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Beavers are a boost to wildlife tourism in Argyll.

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Along with many other tourism business owners in the area who have benefitted from the Scottish Beaver Trial being located in the Knapdale Forest, I am keen to hear whether the Scottish Government will approve the continuation of the reintroduction of the Knapdale Beavers at the trial site.  I had heard that the scientific report had been submitted this year and that the project was awaiting the decision from the Environment Minister, so I was delighted to hear that the Minister (Dr Aileen McLeod) was going to visit the site before making her decision, and was keen to meet some representatives from local tourism businesses to hear how the project had affected tourism in the area.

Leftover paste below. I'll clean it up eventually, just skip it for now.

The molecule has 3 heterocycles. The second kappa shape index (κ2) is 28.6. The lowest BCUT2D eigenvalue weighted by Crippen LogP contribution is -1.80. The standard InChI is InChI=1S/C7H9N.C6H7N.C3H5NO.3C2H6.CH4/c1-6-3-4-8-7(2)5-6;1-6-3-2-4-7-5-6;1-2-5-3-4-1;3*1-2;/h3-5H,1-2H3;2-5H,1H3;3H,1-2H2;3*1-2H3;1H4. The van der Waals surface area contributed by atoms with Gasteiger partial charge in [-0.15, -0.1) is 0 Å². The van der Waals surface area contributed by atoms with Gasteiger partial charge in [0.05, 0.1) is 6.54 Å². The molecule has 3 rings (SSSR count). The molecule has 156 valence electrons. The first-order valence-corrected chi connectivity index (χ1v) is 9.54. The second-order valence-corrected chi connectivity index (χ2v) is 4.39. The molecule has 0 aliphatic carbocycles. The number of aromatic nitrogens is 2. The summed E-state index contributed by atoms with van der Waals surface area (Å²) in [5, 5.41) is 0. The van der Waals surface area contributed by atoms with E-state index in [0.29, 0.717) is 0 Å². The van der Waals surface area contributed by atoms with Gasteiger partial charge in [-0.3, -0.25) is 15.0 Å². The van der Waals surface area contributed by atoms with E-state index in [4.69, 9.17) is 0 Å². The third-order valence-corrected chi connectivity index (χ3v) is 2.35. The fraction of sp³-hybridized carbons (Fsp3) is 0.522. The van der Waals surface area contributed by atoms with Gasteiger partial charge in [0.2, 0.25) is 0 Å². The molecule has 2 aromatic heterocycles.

I was very pleased to be invited, along with Calum Ross from Loch Melfort Hotel and Christine Dobson from the Cairnbaan Hotel to meet with the Minister when she visited last Thursday (21 May 2015) and be given the time with her to talk about the impact that the trial has had on our businesses.

The meeting was organised by SNH, who arranged a visit to Dubh Loch and Barnlusagan Loch to show the minister the sites where some of the beavers have settled and made a significant impact on the landscape.  Time was also scheduled for the minister to have a relaxed coffee break and to meet with ourselves in the Barnlusagan cabin.